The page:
Home Defense 12 Gauge Pump Shoot-out

Perhaps due to the Obama-effect and other factors, the HD/Tactical class of self-defense shotguns has seen more consumer interest as of late then ever before. The notion of a twelve gauge pump-action shotgun as an effective close quarters weapon is well supported: the M97 version of John Browning’s Winchester 1897 shotgun was the original “trench-sweeper.” Widely considered the first truly successful pump shotgun, the M97 was fitted with a heat shield and the M1917 sixteen inch bayonet for combat duty. The highly-effective use of the shotgun by United States forces in WWI had a dramatic effect on the morale of front-line German troops. As a result, on September 19 of 1918, the German government issued a diplomatic protest against the American use of shotguns, alleging that the law of war prohibited the shotgun. Secretary of State Robert Lansing rejected the German protest in a formal note. The 5+1 capacity M97 and OO buckshot defined the fast-handling, reliable, effective close-quarters shotgun for about thirty years, the platform of the high-capacity pump persisting through to present day.
The reason to consider a shotgun for personal defense is what many combat studies have shown: the hit probability of a shotgun is roughly twice that of a rifle. For home defense, the shotgun is a quicker stopper than a handgun due to its being able to produce more wound trauma with multiple wound paths, it is considered easier to use in a high-stress situation, and minimizes wall penetration compared to some handgun ammunition. It is also economical to practice with; no firearm is worth much unless you are proficient with it. Regardless of the individual’s choice, it is a very serious matter. It is a matter that commands understanding of all applicable laws, regular practice, and formal training. You might want to practice as if your life depended on it—as that is the general idea.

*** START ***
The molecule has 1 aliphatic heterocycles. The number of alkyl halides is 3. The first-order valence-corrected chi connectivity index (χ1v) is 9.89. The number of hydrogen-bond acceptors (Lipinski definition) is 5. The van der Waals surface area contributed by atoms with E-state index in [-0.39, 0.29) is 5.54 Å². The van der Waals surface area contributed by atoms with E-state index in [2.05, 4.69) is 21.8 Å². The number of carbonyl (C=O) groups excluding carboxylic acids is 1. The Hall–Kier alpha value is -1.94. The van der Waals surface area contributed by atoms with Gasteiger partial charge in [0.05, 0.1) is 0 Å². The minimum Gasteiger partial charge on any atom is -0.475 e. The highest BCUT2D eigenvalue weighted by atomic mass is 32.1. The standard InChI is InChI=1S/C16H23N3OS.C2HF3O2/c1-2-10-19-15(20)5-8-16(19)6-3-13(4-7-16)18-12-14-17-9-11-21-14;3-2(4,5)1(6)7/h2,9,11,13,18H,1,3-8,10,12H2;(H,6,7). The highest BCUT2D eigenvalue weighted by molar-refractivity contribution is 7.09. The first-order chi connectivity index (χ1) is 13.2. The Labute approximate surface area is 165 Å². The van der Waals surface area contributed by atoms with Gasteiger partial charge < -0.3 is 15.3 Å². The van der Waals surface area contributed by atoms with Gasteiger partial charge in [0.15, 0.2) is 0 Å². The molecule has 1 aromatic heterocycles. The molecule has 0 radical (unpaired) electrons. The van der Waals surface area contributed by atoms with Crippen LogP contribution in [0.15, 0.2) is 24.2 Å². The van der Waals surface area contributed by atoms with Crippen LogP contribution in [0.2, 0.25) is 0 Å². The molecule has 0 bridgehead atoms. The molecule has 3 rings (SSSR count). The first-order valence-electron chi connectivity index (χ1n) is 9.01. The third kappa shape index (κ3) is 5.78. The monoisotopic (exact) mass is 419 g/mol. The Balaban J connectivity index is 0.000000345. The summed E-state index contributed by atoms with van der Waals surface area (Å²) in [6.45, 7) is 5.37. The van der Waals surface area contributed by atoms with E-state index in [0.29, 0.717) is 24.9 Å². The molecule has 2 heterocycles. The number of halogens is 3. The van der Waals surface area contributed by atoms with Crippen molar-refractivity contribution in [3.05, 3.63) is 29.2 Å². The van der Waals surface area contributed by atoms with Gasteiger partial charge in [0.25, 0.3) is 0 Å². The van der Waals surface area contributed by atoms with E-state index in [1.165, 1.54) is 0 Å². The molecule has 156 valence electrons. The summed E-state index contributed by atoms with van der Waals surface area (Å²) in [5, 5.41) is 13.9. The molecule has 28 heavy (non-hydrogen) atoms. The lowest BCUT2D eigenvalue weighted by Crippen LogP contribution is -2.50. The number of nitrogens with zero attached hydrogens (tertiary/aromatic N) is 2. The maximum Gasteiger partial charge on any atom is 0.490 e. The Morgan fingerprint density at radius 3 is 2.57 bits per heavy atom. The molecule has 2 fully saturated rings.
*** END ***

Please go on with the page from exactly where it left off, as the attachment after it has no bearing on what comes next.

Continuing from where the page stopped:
Number 1 Buckshot is .30 caliber; it is the superior choice as defined by the International Wound Ballistics Association: “Number 1 buck is the smallest diameter shot that reliably and consistently penetrates more than 12 inches of standard ordnance gelatin when fired at typical shotgun engagement distances. A standard 2 ¾-inch 12 gauge shotshell contains 16 pellets of #1 buck. The total combined cross sectional area of the 16 pellets is 1.13 square inches. Compared to the total combined cross sectional area of the nine pellets in a standard #00 (double-aught) buck shotshell (0.77 square inches), the # 1 buck shotshell has the capacity to produce over 30 percent more potentially effective wound trauma. In all shotshell loads, number 1 buckshot produces more potentially effective wound trauma than either #00 or #000 buck. In addition, number 1 buck is less likely to over-penetrate and exit an attacker's body.” For further reading, we refer you to the works of both Dr. Martin Fackler and Duncan MacPherson on bullet penetration and wounding ballistics. 
This comparison includes the Ithaca Model 37 Defense Gun, very close to the M37 “Trench Gun” that saw action in WWII and in Vietnam, the Remington Model 870 Tac-2 FS, and the Mossberg 590A1 w/ Black Aluminum Adjustable Stock. The Mossberg 590A1 in various configurations is currently an active service shotgun for the U.S. Military.
Ithaca Model 37 Defense Gun Eight Shot
The tested 12 gauge Ithaca Model 37 is the high-capacity 20 inch barreled model, able told hold seven shells in the magazine plus one in the chamber. The buttstock is uncheckered walnut, finished off with a nicely ground, black Pachmayr “Decelerator” recoil pad. The external metal finishes of this HD shotgun are Parkerized; the barrel is a plain barrel with a brass bead at the muzzle. We felt the Parkerized finish was extremely well-done and evenly applied. The walnut forearm is a big, beefy “honey-dipper” or “corn-cob” type, currently designated as a “ring tail forearm” by Ithaca. We were instantly impressed with the steady grip and control this forearm gave us. The gun itself weighs 6-3/4 lbs., with a trigger that was exceptionally crisp breaking at 4 pounds on the nose.